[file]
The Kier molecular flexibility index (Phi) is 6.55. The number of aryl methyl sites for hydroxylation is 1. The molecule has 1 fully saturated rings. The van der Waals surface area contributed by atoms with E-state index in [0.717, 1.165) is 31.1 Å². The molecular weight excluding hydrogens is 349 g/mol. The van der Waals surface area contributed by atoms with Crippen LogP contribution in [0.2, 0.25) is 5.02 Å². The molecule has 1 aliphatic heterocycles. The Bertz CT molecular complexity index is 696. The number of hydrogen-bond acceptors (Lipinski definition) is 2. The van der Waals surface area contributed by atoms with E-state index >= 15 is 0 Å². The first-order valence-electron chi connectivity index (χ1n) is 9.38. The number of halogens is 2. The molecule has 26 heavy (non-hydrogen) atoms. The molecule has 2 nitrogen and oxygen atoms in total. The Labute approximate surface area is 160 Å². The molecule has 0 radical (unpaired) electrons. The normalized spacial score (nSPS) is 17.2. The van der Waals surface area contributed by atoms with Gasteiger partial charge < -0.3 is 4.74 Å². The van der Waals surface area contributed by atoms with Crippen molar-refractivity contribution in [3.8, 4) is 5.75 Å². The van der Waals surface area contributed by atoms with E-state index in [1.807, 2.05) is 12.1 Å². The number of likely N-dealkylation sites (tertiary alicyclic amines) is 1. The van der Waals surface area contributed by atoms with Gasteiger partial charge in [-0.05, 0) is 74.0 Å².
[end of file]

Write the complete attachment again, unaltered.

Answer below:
The Kier molecular flexibility index (Phi) is 6.55. The number of aryl methyl sites for hydroxylation is 1. The molecule has 1 fully saturated rings. The van der Waals surface area contributed by atoms with E-state index in [0.717, 1.165) is 31.1 Å². The molecular weight excluding hydrogens is 349 g/mol. The van der Waals surface area contributed by atoms with Crippen LogP contribution in [0.2, 0.25) is 5.02 Å². The molecule has 1 aliphatic heterocycles. The Bertz CT molecular complexity index is 696. The number of hydrogen-bond acceptors (Lipinski definition) is 2. The van der Waals surface area contributed by atoms with E-state index >= 15 is 0 Å². The first-order valence-electron chi connectivity index (χ1n) is 9.38. The number of halogens is 2. The molecule has 26 heavy (non-hydrogen) atoms. The molecule has 2 nitrogen and oxygen atoms in total. The Labute approximate surface area is 160 Å². The molecule has 0 radical (unpaired) electrons. The normalized spacial score (nSPS) is 17.2. The van der Waals surface area contributed by atoms with Gasteiger partial charge < -0.3 is 4.74 Å². The van der Waals surface area contributed by atoms with Crippen molar-refractivity contribution in [3.8, 4) is 5.75 Å². The van der Waals surface area contributed by atoms with E-state index in [1.807, 2.05) is 12.1 Å². The number of likely N-dealkylation sites (tertiary alicyclic amines) is 1. The van der Waals surface area contributed by atoms with Gasteiger partial charge in [-0.05, 0) is 74.0 Å².